Review: Dark Entries are simply a good record label, enough said. However, we will give you a touch of context on this latest killer, a four-tracker by the mythical Frak trio, still wearing their aluminium hats after twenty years of head-banging. "Sudden Haircut" has been recorded exclusively for the label, and it's a delicious techno lick with a crescendo of XOXBOX acid, while both "Synthfrilla" and "Synthgok" were recorded in 2010, and have previously appeared on the much coveted Sex Tags Mania label out of Bergen, Norway - both essential bangers. The finale is in the shape of "First Glimt I Ogat", another of Frak's classic drum-led house weavers that works both on its own and mixed into just about anything. Recommended gear - be quick!
Review: If you've ever wanted some straight-up italo disco but then wondered where to find it, where to start, who to ask, then Dark Entries have sorted you right out. As usual, the label come through strong, and this time they reissue an italo disco classic by Brand Image (T.Scarfone and M.Scarabelli) originally released in 19983, and representing the genre with flying colours. "Are You Loving?" contains the 1980's in every sense of the word: quirky, melancholic vocals riding over a grainy drum machine beat, and accompanied by massive synth stabs and an inimitable sort of groove - simply lovely. There's an instrumental on the flip just in case you love the sounds but are slightly scared by the power of the vocals...
Review: Dark Entries has always been rather canny when it comes to their Italo-disco reissues, often unearthing obscurities from one-shot artists who disappeared just as quickly as they arrived. Ghibli was one such artist. He only ever released one single, I'm Looking For You, back in 1985. That it still sounds fresh, despite its' obvious period features - bubbling, Bobby Orlando style synthesizer sequences, bold chords and a heavily accented Italian vocals - is testament to the skill of the record's original producer, Alfredo Baraldi. As with the original pressing, this Dark Entries edition comes back with the superior Instrumental version.
Review: By Italo-disco standards, where artists often got one-shot at glory, Some Bizarre was relatively successful. The studio duo released three 12" singles, with 1983 debut Don't Be Afraid being most coveted by Italo-disco collectors. Here it gets a timely reissue from Dark Entries. The original vocal version actually still stands up well, sounding a little like a quirky European tribute to early Depeche Mode, with a little Visage thrown in. The drum machine handclap-heavy percussion and Yazzoo-style synth riffs make it more potent than some Italo-disco of the period, and the vocal is much stronger - and less heavily accented - than many Italian records of the period. As usual, it's accompanied by a dub-style Instrumental on the flip.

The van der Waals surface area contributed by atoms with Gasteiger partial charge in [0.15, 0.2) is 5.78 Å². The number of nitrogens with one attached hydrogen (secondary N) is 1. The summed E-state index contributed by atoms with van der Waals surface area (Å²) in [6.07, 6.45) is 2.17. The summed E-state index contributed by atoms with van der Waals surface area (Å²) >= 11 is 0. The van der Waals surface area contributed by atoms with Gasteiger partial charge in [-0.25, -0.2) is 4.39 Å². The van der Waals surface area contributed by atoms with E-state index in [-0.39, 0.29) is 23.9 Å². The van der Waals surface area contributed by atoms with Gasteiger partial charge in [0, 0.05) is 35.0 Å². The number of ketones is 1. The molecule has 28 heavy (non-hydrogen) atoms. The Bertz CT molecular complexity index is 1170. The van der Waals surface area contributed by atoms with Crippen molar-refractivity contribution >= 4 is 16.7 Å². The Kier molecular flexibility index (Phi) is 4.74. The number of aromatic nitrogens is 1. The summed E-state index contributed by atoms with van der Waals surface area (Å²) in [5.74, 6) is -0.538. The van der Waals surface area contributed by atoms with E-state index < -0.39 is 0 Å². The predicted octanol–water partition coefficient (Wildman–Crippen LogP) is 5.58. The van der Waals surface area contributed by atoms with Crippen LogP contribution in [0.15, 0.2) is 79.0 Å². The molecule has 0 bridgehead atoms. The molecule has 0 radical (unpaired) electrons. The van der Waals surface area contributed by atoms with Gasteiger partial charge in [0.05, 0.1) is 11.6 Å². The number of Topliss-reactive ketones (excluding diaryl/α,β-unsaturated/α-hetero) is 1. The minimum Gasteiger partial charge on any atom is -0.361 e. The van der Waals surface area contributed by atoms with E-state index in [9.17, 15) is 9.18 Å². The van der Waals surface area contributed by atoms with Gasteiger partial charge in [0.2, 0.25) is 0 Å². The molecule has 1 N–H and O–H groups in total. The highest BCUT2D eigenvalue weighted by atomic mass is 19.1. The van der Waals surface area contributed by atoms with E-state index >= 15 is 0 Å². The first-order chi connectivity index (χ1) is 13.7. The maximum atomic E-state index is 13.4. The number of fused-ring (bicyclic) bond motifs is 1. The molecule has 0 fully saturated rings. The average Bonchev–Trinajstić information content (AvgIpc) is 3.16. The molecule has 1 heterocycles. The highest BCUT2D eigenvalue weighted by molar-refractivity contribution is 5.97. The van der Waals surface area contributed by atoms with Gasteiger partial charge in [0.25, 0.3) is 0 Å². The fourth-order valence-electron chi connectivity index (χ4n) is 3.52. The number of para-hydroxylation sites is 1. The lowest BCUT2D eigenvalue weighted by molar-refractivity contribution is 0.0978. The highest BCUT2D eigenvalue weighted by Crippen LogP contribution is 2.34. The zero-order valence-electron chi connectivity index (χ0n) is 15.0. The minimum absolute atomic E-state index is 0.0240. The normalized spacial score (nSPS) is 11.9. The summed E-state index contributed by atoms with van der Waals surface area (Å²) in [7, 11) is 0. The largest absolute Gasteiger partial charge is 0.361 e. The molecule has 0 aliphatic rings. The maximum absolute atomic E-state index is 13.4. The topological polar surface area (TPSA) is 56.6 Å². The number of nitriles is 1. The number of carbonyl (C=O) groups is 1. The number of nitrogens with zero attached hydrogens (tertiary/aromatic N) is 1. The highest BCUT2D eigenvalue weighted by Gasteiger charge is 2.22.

Review: Dark Entries has truly become a sensational imprint over the last few years, and they are showing no signs of stopping. In fact, they've just gotten better and better with each new release. We have a special one on our hands this time and, although the label have reissued a whole heap of glorious material, this is NEW music from the very best out there. Chicago industrial-tech-goth Beau Wanzer teams up with Unknown Precept's Maoupa Mazzocchetti, and the dup get on like a house on fire under their new De-Bons-En-Pierre moniker. Crepes is a gnarly little EP, blurring the lines between techno, EBM and industrial, but doing so in a way that makes the three genres sound like they should never ever be apart from one another. "Whole Body Irradiator", for instance, has all the beat elements of techno and yet the sounds are drenched in a punky, fuck-you kinda style that would make the Berghain faithful run for their lives, while we could easily imagine the torn, glitchy beats of "Francine" residing on some long-lost post-punk 7 inch from the likes of Pete Shelley. This is some mad gear - don't miss it.
Review: Nitzer Ebb and Mute aside, if you're looking for some high-class EBM-style music then The Neon Judment should be your first port of call. Davo Da Davo and TB Frank made some utterly timeless music back in the 80s and early 90s, but what we really love about their style is that they effortlessly glided between synth-pop and odd, inimitably obscure strains of industrial tones. Cockerill-Sombre was originally released in 1983 and, of course, Dark Entries are here to reissue the gem in the finest of styles. The opener "Please Release Me, Let Me Go-Go" is the best post-punk nugget that's been reissued thus far in 2017; the tune is a bizarre blend of hip-hop vocalism rapped through a fuzzy, electro-like filter that has been playing on our turntable since Monday morning, while "Too Cold To Breathe" sprays a shuddery sequence of vocals over a nervy techno, 4/4 drum machine. "The Fashion Party" bubbles its wavy bassline over incessant analogue drums, and makes for a fine proto-techno joint, leaving "1 Jump Ahead" to provide us with a fast, tribal post-punk bullet that leaves us yearning for more TNJ material.